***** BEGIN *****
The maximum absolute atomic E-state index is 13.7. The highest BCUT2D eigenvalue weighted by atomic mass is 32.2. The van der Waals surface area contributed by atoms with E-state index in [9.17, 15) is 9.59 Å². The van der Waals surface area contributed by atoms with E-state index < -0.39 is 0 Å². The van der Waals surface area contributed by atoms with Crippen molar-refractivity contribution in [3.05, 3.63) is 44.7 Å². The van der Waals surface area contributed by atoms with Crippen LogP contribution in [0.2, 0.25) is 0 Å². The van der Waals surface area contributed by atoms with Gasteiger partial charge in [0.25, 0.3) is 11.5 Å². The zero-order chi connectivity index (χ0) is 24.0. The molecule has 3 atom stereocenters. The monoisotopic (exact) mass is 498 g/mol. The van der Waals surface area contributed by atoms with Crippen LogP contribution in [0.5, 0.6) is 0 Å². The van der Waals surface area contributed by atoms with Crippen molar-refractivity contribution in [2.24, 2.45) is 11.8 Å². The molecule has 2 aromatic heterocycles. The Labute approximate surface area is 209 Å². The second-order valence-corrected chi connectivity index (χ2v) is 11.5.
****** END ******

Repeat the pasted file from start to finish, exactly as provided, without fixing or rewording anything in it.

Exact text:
The maximum absolute atomic E-state index is 13.7. The highest BCUT2D eigenvalue weighted by atomic mass is 32.2. The van der Waals surface area contributed by atoms with E-state index in [9.17, 15) is 9.59 Å². The van der Waals surface area contributed by atoms with E-state index < -0.39 is 0 Å². The van der Waals surface area contributed by atoms with Crippen molar-refractivity contribution in [3.05, 3.63) is 44.7 Å². The van der Waals surface area contributed by atoms with Crippen LogP contribution in [0.2, 0.25) is 0 Å². The van der Waals surface area contributed by atoms with Gasteiger partial charge in [0.25, 0.3) is 11.5 Å². The zero-order chi connectivity index (χ0) is 24.0. The molecule has 3 atom stereocenters. The monoisotopic (exact) mass is 498 g/mol. The van der Waals surface area contributed by atoms with Crippen LogP contribution in [0.5, 0.6) is 0 Å². The van der Waals surface area contributed by atoms with Crippen molar-refractivity contribution in [2.24, 2.45) is 11.8 Å². The molecule has 2 aromatic heterocycles. The Labute approximate surface area is 209 Å². The second-order valence-corrected chi connectivity index (χ2v) is 11.5.